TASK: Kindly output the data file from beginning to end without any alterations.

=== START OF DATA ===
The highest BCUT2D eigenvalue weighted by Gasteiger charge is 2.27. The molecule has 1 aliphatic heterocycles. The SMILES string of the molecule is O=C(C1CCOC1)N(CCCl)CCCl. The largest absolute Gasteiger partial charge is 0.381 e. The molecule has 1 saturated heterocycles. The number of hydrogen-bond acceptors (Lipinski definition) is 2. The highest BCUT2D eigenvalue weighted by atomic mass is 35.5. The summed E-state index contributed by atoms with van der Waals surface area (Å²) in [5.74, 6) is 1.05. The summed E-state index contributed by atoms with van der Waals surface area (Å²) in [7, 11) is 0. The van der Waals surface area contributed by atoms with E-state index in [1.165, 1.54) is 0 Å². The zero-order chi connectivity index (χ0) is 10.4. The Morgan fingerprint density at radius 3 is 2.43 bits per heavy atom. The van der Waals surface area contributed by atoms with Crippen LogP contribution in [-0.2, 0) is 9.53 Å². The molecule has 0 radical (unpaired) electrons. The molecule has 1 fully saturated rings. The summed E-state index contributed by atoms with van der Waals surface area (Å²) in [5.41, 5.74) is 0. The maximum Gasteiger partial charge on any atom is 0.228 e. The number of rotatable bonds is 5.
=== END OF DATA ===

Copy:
The highest BCUT2D eigenvalue weighted by Gasteiger charge is 2.27. The molecule has 1 aliphatic heterocycles. The SMILES string of the molecule is O=C(C1CCOC1)N(CCCl)CCCl. The largest absolute Gasteiger partial charge is 0.381 e. The molecule has 1 saturated heterocycles. The number of hydrogen-bond acceptors (Lipinski definition) is 2. The highest BCUT2D eigenvalue weighted by atomic mass is 35.5. The summed E-state index contributed by atoms with van der Waals surface area (Å²) in [5.74, 6) is 1.05. The summed E-state index contributed by atoms with van der Waals surface area (Å²) in [7, 11) is 0. The van der Waals surface area contributed by atoms with E-state index in [1.165, 1.54) is 0 Å². The zero-order chi connectivity index (χ0) is 10.4. The Morgan fingerprint density at radius 3 is 2.43 bits per heavy atom. The van der Waals surface area contributed by atoms with Crippen LogP contribution in [-0.2, 0) is 9.53 Å². The molecule has 0 radical (unpaired) electrons. The molecule has 1 fully saturated rings. The summed E-state index contributed by atoms with van der Waals surface area (Å²) in [5.41, 5.74) is 0. The maximum Gasteiger partial charge on any atom is 0.228 e. The number of rotatable bonds is 5.